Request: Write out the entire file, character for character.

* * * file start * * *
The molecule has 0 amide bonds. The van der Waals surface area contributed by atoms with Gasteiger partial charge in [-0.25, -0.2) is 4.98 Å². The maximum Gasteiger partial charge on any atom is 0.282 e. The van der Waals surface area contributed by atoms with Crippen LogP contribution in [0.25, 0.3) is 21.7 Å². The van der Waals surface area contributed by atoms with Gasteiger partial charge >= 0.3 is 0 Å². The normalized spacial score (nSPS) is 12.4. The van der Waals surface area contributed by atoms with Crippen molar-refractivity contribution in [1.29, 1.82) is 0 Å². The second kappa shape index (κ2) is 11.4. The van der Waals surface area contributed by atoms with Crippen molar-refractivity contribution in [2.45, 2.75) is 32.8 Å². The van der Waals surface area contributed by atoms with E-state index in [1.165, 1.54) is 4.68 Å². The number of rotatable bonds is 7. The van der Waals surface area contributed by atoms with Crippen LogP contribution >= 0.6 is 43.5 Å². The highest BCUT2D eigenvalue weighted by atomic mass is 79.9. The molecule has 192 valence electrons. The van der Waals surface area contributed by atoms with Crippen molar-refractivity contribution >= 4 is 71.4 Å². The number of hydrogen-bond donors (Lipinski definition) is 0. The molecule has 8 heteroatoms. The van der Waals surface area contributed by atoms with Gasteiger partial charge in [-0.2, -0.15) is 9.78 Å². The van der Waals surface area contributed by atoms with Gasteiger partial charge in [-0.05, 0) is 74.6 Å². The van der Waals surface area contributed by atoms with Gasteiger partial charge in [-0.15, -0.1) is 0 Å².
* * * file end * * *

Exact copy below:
The molecule has 0 amide bonds. The van der Waals surface area contributed by atoms with Gasteiger partial charge in [-0.25, -0.2) is 4.98 Å². The maximum Gasteiger partial charge on any atom is 0.282 e. The van der Waals surface area contributed by atoms with Crippen LogP contribution in [0.25, 0.3) is 21.7 Å². The van der Waals surface area contributed by atoms with Gasteiger partial charge >= 0.3 is 0 Å². The normalized spacial score (nSPS) is 12.4. The van der Waals surface area contributed by atoms with Crippen molar-refractivity contribution in [1.29, 1.82) is 0 Å². The second kappa shape index (κ2) is 11.4. The van der Waals surface area contributed by atoms with Crippen molar-refractivity contribution in [2.45, 2.75) is 32.8 Å². The van der Waals surface area contributed by atoms with E-state index in [1.165, 1.54) is 4.68 Å². The number of rotatable bonds is 7. The van der Waals surface area contributed by atoms with Crippen LogP contribution >= 0.6 is 43.5 Å². The highest BCUT2D eigenvalue weighted by atomic mass is 79.9. The molecule has 192 valence electrons. The van der Waals surface area contributed by atoms with Crippen molar-refractivity contribution >= 4 is 71.4 Å². The number of hydrogen-bond donors (Lipinski definition) is 0. The molecule has 8 heteroatoms. The van der Waals surface area contributed by atoms with Gasteiger partial charge in [-0.2, -0.15) is 9.78 Å². The van der Waals surface area contributed by atoms with Gasteiger partial charge in [-0.05, 0) is 74.6 Å². The van der Waals surface area contributed by atoms with Gasteiger partial charge in [-0.15, -0.1) is 0 Å².